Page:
Ballast Water Treatment
Ballast Water Treatment
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To ensure stability for ships, ballast water is often used to correct or adjust the list or trim of a ship. After loading the ballast water is often carried across the ocean and discharged in an area with another aquatic environment.
As a result, invasive species can end up in the water and effect the local biodiversity.
For this reason, the IMO has set regulations for the treatment of ballast water in the ballast water management convention.
These regulations compel ships to treat the ballast water so the chance of harmful aquatic organisms being introduced in a foreign environment will be minimized and eventually even prevented.
From the 8th of September 2017, the regulations are taken into effect. All ships will have to comply with the D-1 standard and new build ships will also have to comply with the D-2 standard.
To treat the ballast water, ballast water treatment systems are used. These systems filter the water and treat the water with chemicals or UV-light.
In the next 7 years, over 450.000 ships are required to retrofit and install a ballast water treatment system.
The retrofit is time- consuming and needs to be carefully planned to minimize the loss of revenues.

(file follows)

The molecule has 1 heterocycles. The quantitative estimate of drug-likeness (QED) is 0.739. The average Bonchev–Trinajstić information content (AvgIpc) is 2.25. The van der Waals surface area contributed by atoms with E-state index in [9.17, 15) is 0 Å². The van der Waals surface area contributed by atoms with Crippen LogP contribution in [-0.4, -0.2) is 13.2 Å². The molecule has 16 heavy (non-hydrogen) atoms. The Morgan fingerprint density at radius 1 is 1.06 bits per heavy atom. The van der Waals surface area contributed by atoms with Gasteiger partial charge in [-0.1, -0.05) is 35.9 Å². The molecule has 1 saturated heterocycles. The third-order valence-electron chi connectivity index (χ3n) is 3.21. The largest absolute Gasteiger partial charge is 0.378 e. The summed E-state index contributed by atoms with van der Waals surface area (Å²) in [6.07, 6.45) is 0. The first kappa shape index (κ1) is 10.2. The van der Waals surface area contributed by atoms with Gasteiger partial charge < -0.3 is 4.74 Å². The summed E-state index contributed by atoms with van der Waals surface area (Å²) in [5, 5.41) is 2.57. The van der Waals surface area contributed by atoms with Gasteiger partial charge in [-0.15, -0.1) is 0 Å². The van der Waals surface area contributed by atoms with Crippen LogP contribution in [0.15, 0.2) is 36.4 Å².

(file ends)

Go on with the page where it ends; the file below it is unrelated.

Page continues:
Currently most shipping companies choose a fixed system in the engine room but in some cases the space in the engine room is restricted, which makes it difficult to install the treatment plant. In this case a mobile ballast water treatment can a solution. These containerized ballast water treatment units can be placed on deck or a shore and can be connected on the ships ballast water system.
This research aims to answer the question in which way a mobile ballast water treatment unit could be a suitable replacement for a fixed ballast water treatment plant.
By explaining a fixed- and a mobile treatment unit compatible for the MV Fivelborg in detail, an idea about the working principle and the specifications of these systems is given. Furthermore a research is carried out among professionals in the shipping industry to gather opinions about the concept of deploying mobile ballast water systems on a large scale.
A difference in approach depending on function becomes visible.
Deck officers tend to be more optimistic about the concept while engineers show more skepticism towards the idea.
The biggest obstacles to realize this concept according to the interviewed are the logistic challenges and the fleet wide standardization.
The space consumption, extra operations for the crew and time loss in port are important disadvantages given by the interviewed.
The advantages according to the interviewed are lower investment costs, less units per ship and the possibility of shore based maintenance.
Concluding this, the mobile ballast water treatment units could be a good outcome for shipping companies with standardized ships sailing on fixed routes with limited space in the engine room.